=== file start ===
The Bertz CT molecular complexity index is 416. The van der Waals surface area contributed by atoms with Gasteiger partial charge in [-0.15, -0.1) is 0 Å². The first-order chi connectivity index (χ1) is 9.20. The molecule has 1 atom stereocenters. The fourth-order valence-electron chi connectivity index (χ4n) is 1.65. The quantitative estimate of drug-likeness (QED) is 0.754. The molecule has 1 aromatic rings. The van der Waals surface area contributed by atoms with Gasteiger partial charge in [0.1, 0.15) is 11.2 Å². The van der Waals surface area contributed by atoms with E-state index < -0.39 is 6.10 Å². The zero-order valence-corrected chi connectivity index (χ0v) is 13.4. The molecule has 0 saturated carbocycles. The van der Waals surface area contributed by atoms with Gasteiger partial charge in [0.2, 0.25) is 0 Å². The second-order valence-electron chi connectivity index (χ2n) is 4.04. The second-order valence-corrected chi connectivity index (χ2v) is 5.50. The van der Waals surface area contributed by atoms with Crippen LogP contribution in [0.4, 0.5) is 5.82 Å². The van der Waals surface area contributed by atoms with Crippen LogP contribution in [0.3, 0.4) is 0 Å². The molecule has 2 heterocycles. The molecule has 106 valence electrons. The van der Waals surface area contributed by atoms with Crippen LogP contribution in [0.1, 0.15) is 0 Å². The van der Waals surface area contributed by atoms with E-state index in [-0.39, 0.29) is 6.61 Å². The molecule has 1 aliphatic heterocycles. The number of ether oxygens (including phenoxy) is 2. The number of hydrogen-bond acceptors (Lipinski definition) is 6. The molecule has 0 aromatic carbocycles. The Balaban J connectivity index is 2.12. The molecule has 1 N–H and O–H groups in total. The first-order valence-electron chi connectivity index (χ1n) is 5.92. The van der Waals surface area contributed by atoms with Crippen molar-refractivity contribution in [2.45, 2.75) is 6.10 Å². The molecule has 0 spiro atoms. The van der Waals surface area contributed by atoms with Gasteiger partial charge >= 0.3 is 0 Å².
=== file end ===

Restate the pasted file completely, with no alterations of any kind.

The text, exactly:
The Bertz CT molecular complexity index is 416. The van der Waals surface area contributed by atoms with Gasteiger partial charge in [-0.15, -0.1) is 0 Å². The first-order chi connectivity index (χ1) is 9.20. The molecule has 1 atom stereocenters. The fourth-order valence-electron chi connectivity index (χ4n) is 1.65. The quantitative estimate of drug-likeness (QED) is 0.754. The molecule has 1 aromatic rings. The van der Waals surface area contributed by atoms with Gasteiger partial charge in [0.1, 0.15) is 11.2 Å². The van der Waals surface area contributed by atoms with E-state index < -0.39 is 6.10 Å². The zero-order valence-corrected chi connectivity index (χ0v) is 13.4. The molecule has 0 saturated carbocycles. The van der Waals surface area contributed by atoms with Gasteiger partial charge in [0.2, 0.25) is 0 Å². The second-order valence-electron chi connectivity index (χ2n) is 4.04. The second-order valence-corrected chi connectivity index (χ2v) is 5.50. The van der Waals surface area contributed by atoms with Crippen LogP contribution in [0.4, 0.5) is 5.82 Å². The van der Waals surface area contributed by atoms with Crippen LogP contribution in [0.3, 0.4) is 0 Å². The molecule has 2 heterocycles. The molecule has 106 valence electrons. The van der Waals surface area contributed by atoms with Crippen LogP contribution in [0.1, 0.15) is 0 Å². The van der Waals surface area contributed by atoms with E-state index in [-0.39, 0.29) is 6.61 Å². The molecule has 1 aliphatic heterocycles. The number of ether oxygens (including phenoxy) is 2. The number of hydrogen-bond acceptors (Lipinski definition) is 6. The molecule has 0 aromatic carbocycles. The Balaban J connectivity index is 2.12. The molecule has 1 N–H and O–H groups in total. The first-order valence-electron chi connectivity index (χ1n) is 5.92. The van der Waals surface area contributed by atoms with Crippen molar-refractivity contribution in [2.45, 2.75) is 6.10 Å². The molecule has 0 spiro atoms. The van der Waals surface area contributed by atoms with Gasteiger partial charge >= 0.3 is 0 Å².